For me, the poster was a visit to Memory Lane. Many years ago, the Philadelphia College of Art was the first school that ever asked me to address its students. Although I had been doing work for Playboy for a year or two at the time, my youth, my opinions about how the illustration business needed to change, and my untamed manner of delivery made me somewhat controversial as a speaker. In fact, I was barely older than most of the students and actually younger than some of them. In addition, my off-the-cuff speaking style was certainly less polished than I think most people were expecting from a Playboy artist. Yet in spite of that, a wonderful gentleman, Ben Eisenstat took me under his wing and made me feel right at home.
Ben was an artist, a teacher, a collector and a scholar of the illustration field. He took me to lunch at an elegant club, even though I was dressed in blue jeans and desert boots; and he treated me as graciously as if I were one of the big shots of the business. I've never forgotten him and I'd love to think that this poster is, in some small way, a salute to that great gentleman, whose daughter, Alice Carter – some call her Bunny – is carrying on her father's tradition out on the west coast.
So thanks once again, Anthony, for the opportunity to do the art; thanks, John, for the elegant type face; and a tip of the hat from across the decades to the late Ben Eisenstat. As for the school, hello to everyone in Philadelphia and the best of luck to all of you in your new school year.
Over the summer Dave Lesh died. Many of you knew him through his art. Some of you knew him as a person. Artists everywhere have lost a champion and a colleague of great distinction. We’ve lost a good and true friend. Recently some of us who worked with him collected our thoughts and delivered them to his family at a memorial service in Indianapolis.
It would be hard to describe Dave Lesh with a word, but a word keeps coming to mind: Integrity. Those of us who knew Dave well can testify that he was honest and fair; kind and caring, talented and creative; determined and yet modest. But the virtue that encompassed all his other virtues was integrity.
We each met Dave at different times about 15 years ago. It was art that brought us together. Yet from the beginning, we learned that we had more than art in common. Together we shared a belief that the field of illustration was going through a period of radical and fundamental change; and that as artists, we needed to do more than just practice our craft. We needed to act as stewards for all the young artists who wished to follow in the traditions of our field.
We were a small band but we got big results: the first national Illustrators Conference ever held; and a grassroots organization, The Illustrators Partnership, that has twice stopped Congress from passing an anti-copyright law – the Orphan Works Act – that would have fundamentally undermined every artist’s right to control the use of his or her own work. It was a fight that mattered desperately to artists and it was a fight that (so far, at least) artists have won.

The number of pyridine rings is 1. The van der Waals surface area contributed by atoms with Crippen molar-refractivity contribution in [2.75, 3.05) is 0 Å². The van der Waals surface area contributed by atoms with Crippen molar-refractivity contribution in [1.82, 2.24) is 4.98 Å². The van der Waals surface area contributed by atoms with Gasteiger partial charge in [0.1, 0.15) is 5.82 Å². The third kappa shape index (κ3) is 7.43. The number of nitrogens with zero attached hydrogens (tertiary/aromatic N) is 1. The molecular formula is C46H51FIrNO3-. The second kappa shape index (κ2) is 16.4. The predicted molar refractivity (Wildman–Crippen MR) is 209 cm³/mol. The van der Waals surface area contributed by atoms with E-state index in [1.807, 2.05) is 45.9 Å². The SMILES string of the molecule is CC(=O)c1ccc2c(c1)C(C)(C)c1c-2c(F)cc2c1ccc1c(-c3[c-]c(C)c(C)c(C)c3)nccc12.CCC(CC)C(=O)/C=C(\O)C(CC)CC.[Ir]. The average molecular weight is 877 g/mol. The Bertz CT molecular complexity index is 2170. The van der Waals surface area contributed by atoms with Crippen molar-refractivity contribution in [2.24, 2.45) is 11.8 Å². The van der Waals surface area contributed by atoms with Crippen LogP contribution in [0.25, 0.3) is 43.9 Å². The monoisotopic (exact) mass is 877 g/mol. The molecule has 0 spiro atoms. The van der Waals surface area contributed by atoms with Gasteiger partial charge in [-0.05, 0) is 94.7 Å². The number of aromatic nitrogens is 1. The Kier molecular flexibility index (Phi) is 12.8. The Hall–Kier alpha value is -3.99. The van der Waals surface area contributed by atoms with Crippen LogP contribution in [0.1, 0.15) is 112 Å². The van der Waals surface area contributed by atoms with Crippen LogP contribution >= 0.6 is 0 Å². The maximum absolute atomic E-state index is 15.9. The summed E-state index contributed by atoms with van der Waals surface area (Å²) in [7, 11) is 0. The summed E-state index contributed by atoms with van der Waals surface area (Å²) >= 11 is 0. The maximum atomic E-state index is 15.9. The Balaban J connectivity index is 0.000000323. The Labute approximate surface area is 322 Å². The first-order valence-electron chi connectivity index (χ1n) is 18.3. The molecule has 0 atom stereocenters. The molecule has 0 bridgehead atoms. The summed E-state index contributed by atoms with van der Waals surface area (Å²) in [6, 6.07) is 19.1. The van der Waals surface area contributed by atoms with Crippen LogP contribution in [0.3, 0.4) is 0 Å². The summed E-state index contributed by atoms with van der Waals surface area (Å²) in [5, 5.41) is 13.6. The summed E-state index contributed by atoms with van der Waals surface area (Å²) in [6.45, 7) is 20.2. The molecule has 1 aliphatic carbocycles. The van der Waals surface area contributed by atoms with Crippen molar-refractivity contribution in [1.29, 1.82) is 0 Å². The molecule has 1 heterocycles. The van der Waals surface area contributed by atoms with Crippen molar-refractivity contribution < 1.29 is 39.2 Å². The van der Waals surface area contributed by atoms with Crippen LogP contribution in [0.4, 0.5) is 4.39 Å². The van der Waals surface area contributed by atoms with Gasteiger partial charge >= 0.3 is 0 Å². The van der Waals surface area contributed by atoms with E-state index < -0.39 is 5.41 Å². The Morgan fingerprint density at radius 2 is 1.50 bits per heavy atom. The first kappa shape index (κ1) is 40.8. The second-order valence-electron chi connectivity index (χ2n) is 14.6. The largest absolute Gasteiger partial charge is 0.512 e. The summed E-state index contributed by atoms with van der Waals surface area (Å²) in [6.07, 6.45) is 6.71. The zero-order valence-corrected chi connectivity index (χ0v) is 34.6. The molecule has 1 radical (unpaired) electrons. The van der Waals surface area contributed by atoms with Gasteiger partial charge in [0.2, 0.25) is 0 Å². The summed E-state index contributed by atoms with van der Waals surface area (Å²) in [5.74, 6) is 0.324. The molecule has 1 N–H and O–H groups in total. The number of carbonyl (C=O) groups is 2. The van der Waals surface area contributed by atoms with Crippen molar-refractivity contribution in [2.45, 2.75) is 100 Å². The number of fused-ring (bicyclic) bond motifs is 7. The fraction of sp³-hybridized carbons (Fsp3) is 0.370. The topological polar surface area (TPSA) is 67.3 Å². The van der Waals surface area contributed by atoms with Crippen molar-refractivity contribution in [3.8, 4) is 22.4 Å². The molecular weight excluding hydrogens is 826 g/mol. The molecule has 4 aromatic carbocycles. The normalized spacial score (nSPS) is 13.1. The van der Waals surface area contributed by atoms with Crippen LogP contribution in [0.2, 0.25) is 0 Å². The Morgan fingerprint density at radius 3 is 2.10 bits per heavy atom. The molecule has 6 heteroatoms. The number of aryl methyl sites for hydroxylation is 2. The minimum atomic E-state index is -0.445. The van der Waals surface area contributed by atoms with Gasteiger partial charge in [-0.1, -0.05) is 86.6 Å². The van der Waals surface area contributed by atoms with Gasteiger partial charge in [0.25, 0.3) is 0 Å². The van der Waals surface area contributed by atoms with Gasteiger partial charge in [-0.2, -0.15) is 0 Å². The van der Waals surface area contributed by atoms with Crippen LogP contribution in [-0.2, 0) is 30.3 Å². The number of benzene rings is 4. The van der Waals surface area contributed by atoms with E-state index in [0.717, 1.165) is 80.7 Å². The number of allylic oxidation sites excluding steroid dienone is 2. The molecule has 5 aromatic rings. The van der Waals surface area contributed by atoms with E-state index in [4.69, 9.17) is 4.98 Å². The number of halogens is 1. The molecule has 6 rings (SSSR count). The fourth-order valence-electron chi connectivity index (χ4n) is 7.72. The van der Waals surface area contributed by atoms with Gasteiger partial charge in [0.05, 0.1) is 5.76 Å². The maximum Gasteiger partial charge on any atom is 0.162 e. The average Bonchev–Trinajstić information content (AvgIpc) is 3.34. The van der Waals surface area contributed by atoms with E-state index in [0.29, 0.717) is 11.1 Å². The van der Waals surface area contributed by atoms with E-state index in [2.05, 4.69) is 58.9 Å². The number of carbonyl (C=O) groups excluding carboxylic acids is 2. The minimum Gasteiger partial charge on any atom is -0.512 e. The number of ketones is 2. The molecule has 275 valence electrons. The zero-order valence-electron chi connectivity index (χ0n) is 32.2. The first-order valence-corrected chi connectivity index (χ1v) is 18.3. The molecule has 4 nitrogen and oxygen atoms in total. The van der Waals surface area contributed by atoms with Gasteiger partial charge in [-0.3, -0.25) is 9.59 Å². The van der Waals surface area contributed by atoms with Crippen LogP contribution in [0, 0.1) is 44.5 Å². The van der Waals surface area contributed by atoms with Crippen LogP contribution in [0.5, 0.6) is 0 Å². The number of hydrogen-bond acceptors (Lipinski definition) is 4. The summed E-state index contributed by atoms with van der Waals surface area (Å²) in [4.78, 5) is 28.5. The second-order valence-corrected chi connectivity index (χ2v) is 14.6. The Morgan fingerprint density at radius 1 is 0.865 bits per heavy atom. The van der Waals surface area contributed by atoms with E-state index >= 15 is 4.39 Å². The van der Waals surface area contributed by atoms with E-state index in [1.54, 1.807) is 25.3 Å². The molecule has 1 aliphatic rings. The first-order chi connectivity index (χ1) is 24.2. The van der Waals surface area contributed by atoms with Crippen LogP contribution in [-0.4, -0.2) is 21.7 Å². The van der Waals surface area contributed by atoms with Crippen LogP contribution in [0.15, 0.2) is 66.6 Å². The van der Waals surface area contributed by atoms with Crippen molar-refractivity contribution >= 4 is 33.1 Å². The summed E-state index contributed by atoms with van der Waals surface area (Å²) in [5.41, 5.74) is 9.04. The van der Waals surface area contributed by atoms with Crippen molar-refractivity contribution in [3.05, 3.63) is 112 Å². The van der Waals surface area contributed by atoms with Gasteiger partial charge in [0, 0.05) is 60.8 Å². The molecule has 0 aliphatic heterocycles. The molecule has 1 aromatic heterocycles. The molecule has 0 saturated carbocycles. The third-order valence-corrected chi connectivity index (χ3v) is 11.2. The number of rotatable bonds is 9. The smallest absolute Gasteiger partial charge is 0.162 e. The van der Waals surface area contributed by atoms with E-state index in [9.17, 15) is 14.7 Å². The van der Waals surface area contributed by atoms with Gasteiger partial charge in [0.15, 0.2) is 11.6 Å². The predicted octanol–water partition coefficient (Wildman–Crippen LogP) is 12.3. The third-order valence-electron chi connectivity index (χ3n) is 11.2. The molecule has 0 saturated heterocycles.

Dave’s role in all this was like the man himself: dedicated, but unassuming. He was a quiet activist, always willing to contribute his time and money to the campaign for artists rights. Yet he never sought credit for his work; never used his contributions to promote himself and never bragged about his achievements. The field of illustration is better because Dave Lesh lived. His loss to the field is greater than the sum of the parts he contributed to it.
Dave’s art was the product of subtle thinking and a sophisticated sense of design. He contributed some of the most elegant and imaginative images of his generation to our popular culture.
Yet one event marked the turning point when Dave Lesh the artist became Dave Lesh the activist. It began in early 1998 when he joined two of us to launch the first national illustrators conference, an event unlike anything ever held before in our field.
The idea for the conference was hatched over Thanksgiving weekend in 1997. It was born of the recognition that the field of art was being reshaped by technology and that the rules of the game were being rewritten by corporations and media conglomerates. Yet we had faith that these changes could be turned to opportunities if collectively, artists would welcome change, understand it, and find strategies to adapt to it.
By the fall of ‘98 we had assembled the first conference board; and with no backing from any organization, and with only two corporate sponsors, we each pledged $15,000 of our own money to get it off the ground. A year later, in October 1999, over 600 of us from across the country and many artists from overseas met in Santa Fe.
Illustrators had never met like this before. For decades, we had worked in isolation. We had nurtured our styles and individual visions alone. We had thrived alone. We had taken pride in being a cottage industry. But now, as change came to that industry, our cottages were scattered across the country and many artists were responding to change alone. Many were responding out of confusion and fear.
The Illustrators Conference was an effort to dispel that fear, bring purpose out of confusion and end the industry-wide isolation that had exposed all of us to lousy contracts, shrinking fees and exploitation by opportunists.
We didn't meet to complain about how things had changed or to lament the passing of the old ways. We didn't invite people to "meet the stars" or to show our work and talk about ourselves.
Instead we met as colleagues to expose ourselves to things that artists should know, but didn’t know. To dispel myths and untruths that had been spread by gossip and misinformation. To learn from legal experts how to retain our rights in the new digital environment. And to propose new ways to maintain the value of our work and the integrity of our craft.
We met to bring illustrators together and we succeeded.